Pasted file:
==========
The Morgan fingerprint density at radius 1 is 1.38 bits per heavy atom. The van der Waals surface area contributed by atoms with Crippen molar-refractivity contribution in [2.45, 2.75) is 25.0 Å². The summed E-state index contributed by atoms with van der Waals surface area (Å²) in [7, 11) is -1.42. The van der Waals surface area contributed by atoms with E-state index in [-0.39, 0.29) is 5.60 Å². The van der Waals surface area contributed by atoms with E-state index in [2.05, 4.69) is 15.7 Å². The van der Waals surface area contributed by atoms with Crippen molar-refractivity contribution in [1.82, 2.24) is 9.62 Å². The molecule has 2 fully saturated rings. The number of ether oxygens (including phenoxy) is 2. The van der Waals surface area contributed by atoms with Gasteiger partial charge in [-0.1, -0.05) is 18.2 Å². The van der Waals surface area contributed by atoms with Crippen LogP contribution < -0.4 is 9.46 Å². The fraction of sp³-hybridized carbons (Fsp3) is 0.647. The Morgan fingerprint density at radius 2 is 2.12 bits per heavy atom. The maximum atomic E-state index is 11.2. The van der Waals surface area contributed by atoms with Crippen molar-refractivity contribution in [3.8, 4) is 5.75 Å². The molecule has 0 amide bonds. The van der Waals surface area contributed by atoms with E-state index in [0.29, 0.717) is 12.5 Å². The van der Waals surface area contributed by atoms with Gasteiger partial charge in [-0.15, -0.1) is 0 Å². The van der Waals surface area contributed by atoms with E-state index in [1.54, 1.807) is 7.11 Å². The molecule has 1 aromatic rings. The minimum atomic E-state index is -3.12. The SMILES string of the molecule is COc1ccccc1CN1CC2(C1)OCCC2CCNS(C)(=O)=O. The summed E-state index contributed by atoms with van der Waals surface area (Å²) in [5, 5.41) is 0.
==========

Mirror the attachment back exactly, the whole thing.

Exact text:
The Morgan fingerprint density at radius 1 is 1.38 bits per heavy atom. The van der Waals surface area contributed by atoms with Crippen molar-refractivity contribution in [2.45, 2.75) is 25.0 Å². The summed E-state index contributed by atoms with van der Waals surface area (Å²) in [7, 11) is -1.42. The van der Waals surface area contributed by atoms with E-state index in [-0.39, 0.29) is 5.60 Å². The van der Waals surface area contributed by atoms with E-state index in [2.05, 4.69) is 15.7 Å². The van der Waals surface area contributed by atoms with Crippen molar-refractivity contribution in [1.82, 2.24) is 9.62 Å². The molecule has 2 fully saturated rings. The number of ether oxygens (including phenoxy) is 2. The van der Waals surface area contributed by atoms with Gasteiger partial charge in [-0.1, -0.05) is 18.2 Å². The van der Waals surface area contributed by atoms with Crippen LogP contribution < -0.4 is 9.46 Å². The fraction of sp³-hybridized carbons (Fsp3) is 0.647. The Morgan fingerprint density at radius 2 is 2.12 bits per heavy atom. The maximum atomic E-state index is 11.2. The van der Waals surface area contributed by atoms with Crippen molar-refractivity contribution in [3.8, 4) is 5.75 Å². The molecule has 0 amide bonds. The van der Waals surface area contributed by atoms with E-state index in [0.29, 0.717) is 12.5 Å². The van der Waals surface area contributed by atoms with Gasteiger partial charge in [-0.15, -0.1) is 0 Å². The van der Waals surface area contributed by atoms with E-state index in [1.54, 1.807) is 7.11 Å². The molecule has 1 aromatic rings. The minimum atomic E-state index is -3.12. The SMILES string of the molecule is COc1ccccc1CN1CC2(C1)OCCC2CCNS(C)(=O)=O. The summed E-state index contributed by atoms with van der Waals surface area (Å²) in [5, 5.41) is 0.